Robert—Good!— You are a brave little girl! One can learn to forget!— One can learn—  [He sits down.]  Above all you must work! The singing nonsense is over, of course! You have learned dressmaking, you can begin that again! But you mustn’t go back into a shop. There are too many temptations and bad examples there!  35
  Alma—Yes, yes, the girls are bad.  36
  Robert—Let him among you who is without sin—you know! And least of all, you! Where we shall go I can’t say as yet. I couldn’t think of uprooting our old parents; otherwise I should take them along. It doesn’t matter where—only a long, long way, where you will belong only to me and your work— For you can take my word for it all—tired is half-happy! Mother and father would live with us, and you shall help me to take care of them. Besides your dressmaking, you’ll have to wash and cook. Will you do that and be patient with father and mother?  37
  Alma—If you want me to.  38
  Robert—No, you must want to with a good will, otherwise it is useless. I ask you again, will you?  39
  Alma—Yes, from to-morrow on, I’ll do everything.  40
  Robert—That’s right—but why from to-morrow and not from to-day?  41
  Alma—Because to-day I was——  42
  Robert—Well, well?  43
  Alma—Oh, please——  44
  Robert  [kindly]—Out with it!  45
  Alma—I wanted—to—go—so bad—to the masked ball!
[There is a long pause, Robert gets up and paces the room.]
  Alma—May I?  47
  Robert—Call father and mother.  48
  Alma—Why not?  [Whining.]  Just once! Can’t a person have just one good time, if it’s to be the last of everything?  49
  Robert—Do you know what you’re saying?— You—  50
  Alma  [arrogantly]—Yes, I do know what I’m saying. I’m not such a little fool! I know a few things about life myself— What are you so excited about, anyway? Isn’t it a pretty hard lot when a person has to sit here for nothing? The sun never shines in an old hole like this, nor the moon either, and all you hear on every side is jabbering and scolding!—and nobody with any decent manners. Father scolds and mother scolds—and you sew your fingers bloody—and you get fifty pfennigs a day and that don’t even pay for the kerosene!—and when you are young and pretty—and you want to have a good time and go in decent society a little—I was always in favor of something higher—I always liked to read about it in the stories. And as for getting married? Whom should I marry, then? Such plebeians as those that work down there in the factory don’t interest me! No, siree! All they can do is drink up their pay and come home and beat you!— I want a gentleman and if I can’t have one I don’t want anybody! And Kurt has always treated me decently— I never learned any dirty words from him, I’ll tell you.—I’ve picked them up right here at home! And I’m not going to stay here, either! And I don’t need you to take care of me, either! Girls like me don’t starve to death.  51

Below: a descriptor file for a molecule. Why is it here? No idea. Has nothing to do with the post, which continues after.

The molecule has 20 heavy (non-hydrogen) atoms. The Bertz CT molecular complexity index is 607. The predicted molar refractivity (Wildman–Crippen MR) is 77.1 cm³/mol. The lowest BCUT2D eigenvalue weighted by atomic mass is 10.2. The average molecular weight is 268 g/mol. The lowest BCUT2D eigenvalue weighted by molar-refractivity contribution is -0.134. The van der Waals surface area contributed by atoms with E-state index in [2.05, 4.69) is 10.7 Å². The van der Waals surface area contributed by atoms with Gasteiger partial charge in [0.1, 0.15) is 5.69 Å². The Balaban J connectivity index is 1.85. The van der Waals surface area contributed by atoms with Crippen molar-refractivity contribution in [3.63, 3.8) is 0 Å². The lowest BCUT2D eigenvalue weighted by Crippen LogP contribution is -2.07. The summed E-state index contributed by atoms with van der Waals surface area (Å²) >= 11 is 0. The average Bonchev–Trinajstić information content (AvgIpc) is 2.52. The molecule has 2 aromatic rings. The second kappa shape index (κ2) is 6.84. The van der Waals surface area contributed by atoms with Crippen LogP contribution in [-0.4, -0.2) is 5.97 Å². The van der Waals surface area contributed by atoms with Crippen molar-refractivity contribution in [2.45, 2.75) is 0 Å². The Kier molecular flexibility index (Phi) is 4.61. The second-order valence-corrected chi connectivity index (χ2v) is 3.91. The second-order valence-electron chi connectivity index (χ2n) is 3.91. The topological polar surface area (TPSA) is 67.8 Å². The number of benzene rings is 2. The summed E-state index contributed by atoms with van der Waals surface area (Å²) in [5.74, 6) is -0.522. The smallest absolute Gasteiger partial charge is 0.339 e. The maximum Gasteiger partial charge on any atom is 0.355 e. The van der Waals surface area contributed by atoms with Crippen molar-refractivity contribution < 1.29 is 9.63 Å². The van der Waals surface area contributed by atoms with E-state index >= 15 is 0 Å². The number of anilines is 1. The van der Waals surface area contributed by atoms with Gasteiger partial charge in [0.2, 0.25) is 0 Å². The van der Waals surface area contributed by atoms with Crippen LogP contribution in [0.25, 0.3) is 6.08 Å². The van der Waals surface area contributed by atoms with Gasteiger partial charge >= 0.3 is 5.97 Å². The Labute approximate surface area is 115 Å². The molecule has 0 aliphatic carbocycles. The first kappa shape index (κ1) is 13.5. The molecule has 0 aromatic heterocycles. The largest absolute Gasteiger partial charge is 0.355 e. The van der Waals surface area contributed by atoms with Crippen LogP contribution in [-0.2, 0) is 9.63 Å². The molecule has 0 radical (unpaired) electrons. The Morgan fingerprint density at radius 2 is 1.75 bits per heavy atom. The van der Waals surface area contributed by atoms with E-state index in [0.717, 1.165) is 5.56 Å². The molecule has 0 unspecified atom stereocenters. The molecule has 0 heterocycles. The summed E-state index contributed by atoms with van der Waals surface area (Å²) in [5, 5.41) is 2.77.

Robert  [starts to speak, then stops]—Call father and mother!  52
  Alma—And now I’m going to ask father if I—[As he threatens her.]  Yes, yes, I’m going!  [She goes out.]  53
  Robert—So that is the way it stands? That’s my sister! Ah, what a weak fool I was!— Began to sugar this indecency with poetry and sorrow!— That wasn’t seduction—it was in the blood!— Well, I must act now! Rough if need be, otherwise everything is lost.
[Enter Frau Heinecke, pushing Alma before her, Heinecke follows, his mouth full.]
  Heinecke—This impudence!  55
  Frau Heinecke—Masked balls cost money. Now, you’ll stay at home.  56
  Heinecke—Do you deserve my curse or not? I curse you again, you toad!  57
  Robert—Alma, go into the other room! I have something to say to father and mother.  58
  Frau Heinecke—And don’t slop around so! Dress yourself! The gray dress with the patches!  59
  Alma—That old thing!  60
  Heinecke—Get out!  61
  Frau Heinecke—And you won’t drink any coffee either! Now, now, don’t cry!  [Aside.]  It’s on the back of the stove.  62